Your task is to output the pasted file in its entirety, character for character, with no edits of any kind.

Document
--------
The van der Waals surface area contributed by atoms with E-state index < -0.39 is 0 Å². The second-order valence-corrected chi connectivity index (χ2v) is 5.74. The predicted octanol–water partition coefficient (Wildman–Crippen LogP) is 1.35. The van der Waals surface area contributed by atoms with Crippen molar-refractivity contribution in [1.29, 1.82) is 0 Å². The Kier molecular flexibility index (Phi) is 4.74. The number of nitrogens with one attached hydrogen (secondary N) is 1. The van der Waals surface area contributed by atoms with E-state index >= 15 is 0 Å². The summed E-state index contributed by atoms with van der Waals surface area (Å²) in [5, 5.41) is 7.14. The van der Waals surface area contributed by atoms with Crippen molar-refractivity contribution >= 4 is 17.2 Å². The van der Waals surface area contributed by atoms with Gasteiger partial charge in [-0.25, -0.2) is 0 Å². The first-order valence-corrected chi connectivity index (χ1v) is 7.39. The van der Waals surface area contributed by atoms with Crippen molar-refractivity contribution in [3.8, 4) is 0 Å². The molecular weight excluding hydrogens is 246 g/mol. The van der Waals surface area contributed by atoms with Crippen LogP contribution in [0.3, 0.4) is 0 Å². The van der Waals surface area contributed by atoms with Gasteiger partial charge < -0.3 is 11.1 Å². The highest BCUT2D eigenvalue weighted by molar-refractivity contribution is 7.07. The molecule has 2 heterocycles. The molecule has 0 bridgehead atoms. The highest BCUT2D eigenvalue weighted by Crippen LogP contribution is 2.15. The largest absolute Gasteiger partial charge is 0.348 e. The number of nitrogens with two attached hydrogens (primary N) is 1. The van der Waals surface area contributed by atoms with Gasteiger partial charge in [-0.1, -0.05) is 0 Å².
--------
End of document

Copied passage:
The van der Waals surface area contributed by atoms with E-state index < -0.39 is 0 Å². The second-order valence-corrected chi connectivity index (χ2v) is 5.74. The predicted octanol–water partition coefficient (Wildman–Crippen LogP) is 1.35. The van der Waals surface area contributed by atoms with Crippen molar-refractivity contribution in [1.29, 1.82) is 0 Å². The Kier molecular flexibility index (Phi) is 4.74. The number of nitrogens with one attached hydrogen (secondary N) is 1. The van der Waals surface area contributed by atoms with E-state index >= 15 is 0 Å². The summed E-state index contributed by atoms with van der Waals surface area (Å²) in [5, 5.41) is 7.14. The van der Waals surface area contributed by atoms with Crippen molar-refractivity contribution >= 4 is 17.2 Å². The van der Waals surface area contributed by atoms with Gasteiger partial charge in [-0.25, -0.2) is 0 Å². The first-order valence-corrected chi connectivity index (χ1v) is 7.39. The van der Waals surface area contributed by atoms with Crippen molar-refractivity contribution in [3.8, 4) is 0 Å². The molecular weight excluding hydrogens is 246 g/mol. The van der Waals surface area contributed by atoms with Crippen LogP contribution in [0.3, 0.4) is 0 Å². The van der Waals surface area contributed by atoms with Gasteiger partial charge < -0.3 is 11.1 Å². The highest BCUT2D eigenvalue weighted by molar-refractivity contribution is 7.07. The molecule has 2 heterocycles. The molecule has 0 bridgehead atoms. The highest BCUT2D eigenvalue weighted by Crippen LogP contribution is 2.15. The largest absolute Gasteiger partial charge is 0.348 e. The number of nitrogens with two attached hydrogens (primary N) is 1. The van der Waals surface area contributed by atoms with Gasteiger partial charge in [-0.1, -0.05) is 0 Å².